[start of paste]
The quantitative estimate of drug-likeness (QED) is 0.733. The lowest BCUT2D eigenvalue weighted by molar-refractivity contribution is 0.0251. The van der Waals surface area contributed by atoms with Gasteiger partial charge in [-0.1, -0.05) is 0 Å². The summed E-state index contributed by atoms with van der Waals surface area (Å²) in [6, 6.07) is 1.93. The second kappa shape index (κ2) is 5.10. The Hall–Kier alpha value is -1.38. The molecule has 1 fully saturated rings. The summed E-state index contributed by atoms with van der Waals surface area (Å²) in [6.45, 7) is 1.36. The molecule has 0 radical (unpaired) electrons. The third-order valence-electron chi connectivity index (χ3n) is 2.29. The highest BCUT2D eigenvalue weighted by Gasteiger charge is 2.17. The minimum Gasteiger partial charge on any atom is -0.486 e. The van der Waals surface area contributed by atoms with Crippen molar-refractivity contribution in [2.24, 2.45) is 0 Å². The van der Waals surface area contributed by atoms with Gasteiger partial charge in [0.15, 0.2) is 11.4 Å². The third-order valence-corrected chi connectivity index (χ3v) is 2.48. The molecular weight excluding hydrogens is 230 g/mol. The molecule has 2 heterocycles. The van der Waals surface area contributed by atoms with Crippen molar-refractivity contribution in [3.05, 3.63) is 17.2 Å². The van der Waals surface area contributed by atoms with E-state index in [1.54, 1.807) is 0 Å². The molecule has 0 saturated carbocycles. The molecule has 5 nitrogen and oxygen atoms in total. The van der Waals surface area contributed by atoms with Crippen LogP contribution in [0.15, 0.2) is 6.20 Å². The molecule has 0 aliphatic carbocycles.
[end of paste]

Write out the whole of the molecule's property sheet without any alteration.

The quantitative estimate of drug-likeness (QED) is 0.733. The lowest BCUT2D eigenvalue weighted by molar-refractivity contribution is 0.0251. The van der Waals surface area contributed by atoms with Gasteiger partial charge in [-0.1, -0.05) is 0 Å². The summed E-state index contributed by atoms with van der Waals surface area (Å²) in [6, 6.07) is 1.93. The second kappa shape index (κ2) is 5.10. The Hall–Kier alpha value is -1.38. The molecule has 1 fully saturated rings. The summed E-state index contributed by atoms with van der Waals surface area (Å²) in [6.45, 7) is 1.36. The molecule has 0 radical (unpaired) electrons. The third-order valence-electron chi connectivity index (χ3n) is 2.29. The highest BCUT2D eigenvalue weighted by Gasteiger charge is 2.17. The minimum Gasteiger partial charge on any atom is -0.486 e. The van der Waals surface area contributed by atoms with Crippen molar-refractivity contribution in [2.24, 2.45) is 0 Å². The van der Waals surface area contributed by atoms with Gasteiger partial charge in [0.15, 0.2) is 11.4 Å². The third-order valence-corrected chi connectivity index (χ3v) is 2.48. The molecular weight excluding hydrogens is 230 g/mol. The molecule has 2 heterocycles. The van der Waals surface area contributed by atoms with Crippen molar-refractivity contribution in [3.05, 3.63) is 17.2 Å². The van der Waals surface area contributed by atoms with E-state index in [1.54, 1.807) is 0 Å². The molecule has 0 saturated carbocycles. The molecule has 5 nitrogen and oxygen atoms in total. The van der Waals surface area contributed by atoms with Crippen LogP contribution in [0.15, 0.2) is 6.20 Å². The molecule has 0 aliphatic carbocycles.